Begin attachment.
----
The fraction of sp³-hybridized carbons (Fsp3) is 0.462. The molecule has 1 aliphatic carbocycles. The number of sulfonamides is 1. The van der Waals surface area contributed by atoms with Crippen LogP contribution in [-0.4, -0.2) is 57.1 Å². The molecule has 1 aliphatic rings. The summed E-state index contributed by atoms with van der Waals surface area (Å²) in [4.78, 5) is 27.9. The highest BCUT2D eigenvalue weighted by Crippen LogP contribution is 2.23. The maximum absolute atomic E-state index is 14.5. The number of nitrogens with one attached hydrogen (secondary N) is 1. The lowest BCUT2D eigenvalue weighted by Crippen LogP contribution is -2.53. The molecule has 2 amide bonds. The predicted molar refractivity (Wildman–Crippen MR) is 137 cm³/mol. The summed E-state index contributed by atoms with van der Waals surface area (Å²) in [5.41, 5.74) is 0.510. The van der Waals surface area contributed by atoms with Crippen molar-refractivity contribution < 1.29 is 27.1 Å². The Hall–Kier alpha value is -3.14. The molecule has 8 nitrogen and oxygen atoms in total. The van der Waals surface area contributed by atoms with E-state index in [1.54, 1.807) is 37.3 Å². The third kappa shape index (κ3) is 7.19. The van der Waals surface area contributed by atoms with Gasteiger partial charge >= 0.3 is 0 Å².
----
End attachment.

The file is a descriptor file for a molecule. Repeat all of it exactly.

The fraction of sp³-hybridized carbons (Fsp3) is 0.462. The molecule has 1 aliphatic carbocycles. The number of sulfonamides is 1. The van der Waals surface area contributed by atoms with Crippen LogP contribution in [-0.4, -0.2) is 57.1 Å². The molecule has 1 aliphatic rings. The summed E-state index contributed by atoms with van der Waals surface area (Å²) in [4.78, 5) is 27.9. The highest BCUT2D eigenvalue weighted by Crippen LogP contribution is 2.23. The maximum absolute atomic E-state index is 14.5. The number of nitrogens with one attached hydrogen (secondary N) is 1. The lowest BCUT2D eigenvalue weighted by Crippen LogP contribution is -2.53. The molecule has 2 amide bonds. The predicted molar refractivity (Wildman–Crippen MR) is 137 cm³/mol. The summed E-state index contributed by atoms with van der Waals surface area (Å²) in [5.41, 5.74) is 0.510. The van der Waals surface area contributed by atoms with Crippen molar-refractivity contribution < 1.29 is 27.1 Å². The Hall–Kier alpha value is -3.14. The molecule has 8 nitrogen and oxygen atoms in total. The van der Waals surface area contributed by atoms with E-state index in [1.54, 1.807) is 37.3 Å². The third kappa shape index (κ3) is 7.19. The van der Waals surface area contributed by atoms with Gasteiger partial charge >= 0.3 is 0 Å².